Daman & Diu
Union Territory of India - Daman & Diu
Situated on the southern border of the state of Gujarat, off the Saurashtra coast bordering Junagadh district, is the Union Territory of Daman and Diu. A colony held by the Portuguese for a long period even after India got independence, Daman and Diu became a part of the erstwhile Union Territory of Goa, Daman and Diu in 1961. When Goa was conferred with statehood in 1987, Daman and Diu became a separate Union Territory.
The word "diu" is derived from the Sanskrit word dweep, meaning island. From the 14th to 16th century, this tiny island (coastal length 21 kms) was one of India's best sea ports, an important trading centre and a naval base. Today, it is a serenely beautiful getaway with golden beaches, dense palm-groves and historical monuments, but minus the commercial exploitation and environmental degradation that have spoiled so many other destinations. Daman and Diu is, perhaps, one of India's last undiscovered jewels, being virgin, picturesque, clean, and green.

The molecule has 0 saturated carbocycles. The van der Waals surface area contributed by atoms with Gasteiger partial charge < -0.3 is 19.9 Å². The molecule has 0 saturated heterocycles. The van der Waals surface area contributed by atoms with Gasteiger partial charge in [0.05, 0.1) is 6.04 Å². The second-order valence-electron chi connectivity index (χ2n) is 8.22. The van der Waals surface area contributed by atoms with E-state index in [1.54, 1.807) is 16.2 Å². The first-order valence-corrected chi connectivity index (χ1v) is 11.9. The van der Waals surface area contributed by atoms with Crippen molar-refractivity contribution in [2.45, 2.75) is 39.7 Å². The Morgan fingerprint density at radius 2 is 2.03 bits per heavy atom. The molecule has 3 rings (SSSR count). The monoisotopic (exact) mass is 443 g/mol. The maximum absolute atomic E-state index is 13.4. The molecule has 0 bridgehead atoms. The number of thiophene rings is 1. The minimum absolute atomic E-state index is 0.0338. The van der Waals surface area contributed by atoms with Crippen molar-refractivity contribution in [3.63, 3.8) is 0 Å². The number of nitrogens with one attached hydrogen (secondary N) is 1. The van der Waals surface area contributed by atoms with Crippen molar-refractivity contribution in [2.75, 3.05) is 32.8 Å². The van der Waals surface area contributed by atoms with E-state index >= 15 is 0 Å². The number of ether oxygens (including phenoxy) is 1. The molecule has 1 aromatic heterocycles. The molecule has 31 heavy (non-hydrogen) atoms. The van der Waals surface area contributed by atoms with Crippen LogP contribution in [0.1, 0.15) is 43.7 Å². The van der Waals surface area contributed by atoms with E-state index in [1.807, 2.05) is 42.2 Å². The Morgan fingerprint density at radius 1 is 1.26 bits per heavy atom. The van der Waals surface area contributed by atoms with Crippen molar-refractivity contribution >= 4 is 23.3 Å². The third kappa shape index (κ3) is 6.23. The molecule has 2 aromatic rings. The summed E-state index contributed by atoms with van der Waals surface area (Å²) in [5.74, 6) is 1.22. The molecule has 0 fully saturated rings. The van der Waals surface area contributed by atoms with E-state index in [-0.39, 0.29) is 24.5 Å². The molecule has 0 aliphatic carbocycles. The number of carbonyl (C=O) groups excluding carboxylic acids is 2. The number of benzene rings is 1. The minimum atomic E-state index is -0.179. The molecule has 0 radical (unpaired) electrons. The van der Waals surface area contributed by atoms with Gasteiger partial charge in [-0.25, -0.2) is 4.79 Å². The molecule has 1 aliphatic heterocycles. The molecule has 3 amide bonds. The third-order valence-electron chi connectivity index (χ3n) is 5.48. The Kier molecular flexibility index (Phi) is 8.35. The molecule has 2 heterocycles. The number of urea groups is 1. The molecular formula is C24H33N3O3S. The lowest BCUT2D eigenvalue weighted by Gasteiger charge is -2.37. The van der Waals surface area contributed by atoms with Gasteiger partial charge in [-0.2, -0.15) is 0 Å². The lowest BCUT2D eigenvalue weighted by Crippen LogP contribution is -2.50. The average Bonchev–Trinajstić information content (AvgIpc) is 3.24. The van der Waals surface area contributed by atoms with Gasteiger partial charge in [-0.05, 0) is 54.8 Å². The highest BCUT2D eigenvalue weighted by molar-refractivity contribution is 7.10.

Apart from the tourism industry, Daman has become an important industrial centre, due to its' proximity to the industrialized states of Maharashtra and Gujarat. It follows a strict environmental policy - only non-polluting units are allowed to set up shop. Daman accounts for 40% of India's plastic manufacturing capacity and has developed a notable cluster of related industries.
Fast Facts of Daman & Diu
Places to Interest :
Nagoa beach, horse-shoe in shape, could well be one of the best beaches of the world. Other beautiful beaches are Ahmedpur, Mandvi, Chakratirath, Jallandhar, and Gomtimata. Water-sports facilities are available.
This imposing stone structure, which rears out of the sea, was built in 1535. Today, much of the fort is in ruins and its guns corroded.
The Portugese have left Daman and Diu with an architectural legacy in the form of historical monuments, like the St. Paul's Church built in 1610, and St. Thomas Church, which is now a museum. The church and museum are floodlit in the evenings, and gardens, parks and fountains have been created around the monuments to beautify them.
One of the five satellite villages which form part of the territory, this is a fascinating little settlement that resembles a Mediterranean village. What really makes Fudam different is that it is a village of women, children and old people, the young men having migrated to Lisbon, Portugal to work as masons and labourers. Its residents take immense pride in keeping Fudam spotlessly clean.
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